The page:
Rewriting history to suit Hindutva: The Vasundhara Raje govt is insulting the legacy of Maharana Pratap

Six decades after Independence, many Rajasthanis still have royal monikers for their democratically elected chief minister and her democratically elected son. Among followers and darbaris, Vasundhara Raje is deferentially called Maharani Sahab and her son, Dholpur parliamentarian Dushyant Singh, is known as Raja Sahab.

In a state obsessed with royalty and titles, the royalty is obsessed with its history. So much so that the line that exists between facts, fiction, superstition and tea-stall talk often gets blurred, leading to some really interesting insights into history.

A few years ago, for instance, the department of public relations of the Rajasthan state government came up with a unique explanation for Raje's election as chief minister. In a "fan-ticle" published in its official publication, the department said Raje's ancestor Jayappa Scindia, a ruler of Gwalior, was killed in a battle in Rajasthan's Nagaur in 1759. The magazine claimed his dying words were that his soul will get mukti (salvation) only when a Scindia becomes Rajasthan's ruler. Thus the ascension of Maharani Vasundhara Raje Scindia to the democratic throne, even though it took a good three centuries.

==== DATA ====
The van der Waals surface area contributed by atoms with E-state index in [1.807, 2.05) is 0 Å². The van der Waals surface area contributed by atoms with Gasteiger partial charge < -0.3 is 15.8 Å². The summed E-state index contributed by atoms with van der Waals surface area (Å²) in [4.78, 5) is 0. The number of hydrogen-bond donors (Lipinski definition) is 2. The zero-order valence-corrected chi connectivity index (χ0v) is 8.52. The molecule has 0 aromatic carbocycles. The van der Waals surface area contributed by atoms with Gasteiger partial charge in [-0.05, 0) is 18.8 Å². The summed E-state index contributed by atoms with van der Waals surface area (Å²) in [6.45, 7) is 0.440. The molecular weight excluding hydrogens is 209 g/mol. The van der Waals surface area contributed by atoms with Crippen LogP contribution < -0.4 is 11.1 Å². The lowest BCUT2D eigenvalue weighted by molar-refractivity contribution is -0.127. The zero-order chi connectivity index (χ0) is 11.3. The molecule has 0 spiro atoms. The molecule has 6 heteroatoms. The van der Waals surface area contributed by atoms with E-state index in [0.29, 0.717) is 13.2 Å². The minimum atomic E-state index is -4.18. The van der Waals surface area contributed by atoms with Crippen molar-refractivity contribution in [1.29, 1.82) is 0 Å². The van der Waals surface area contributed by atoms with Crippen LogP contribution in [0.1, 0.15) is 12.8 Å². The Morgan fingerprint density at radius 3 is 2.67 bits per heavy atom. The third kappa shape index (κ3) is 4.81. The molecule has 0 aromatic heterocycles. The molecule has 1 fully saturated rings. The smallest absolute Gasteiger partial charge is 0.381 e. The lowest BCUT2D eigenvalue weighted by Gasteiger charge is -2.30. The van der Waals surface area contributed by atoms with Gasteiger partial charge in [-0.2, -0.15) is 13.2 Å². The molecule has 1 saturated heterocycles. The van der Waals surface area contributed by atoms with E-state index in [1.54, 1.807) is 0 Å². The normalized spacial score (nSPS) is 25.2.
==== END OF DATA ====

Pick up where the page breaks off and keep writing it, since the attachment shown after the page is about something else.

Rewriting history to suit Hindutva: The Vasundhara Raje govt is insulting the legacy of Maharana Pratap

Vasundhara Raje. Reuters

If history can be rewritten for the benefit of the winners of electoral battles, imagine how followers of the royalty would be itching to control the narrative around some of their legendary warriors and kings, especially the big three — Prithviraj Chouhan of Ajmer, and Rana Sanga and Maharana Pratap of Mewar.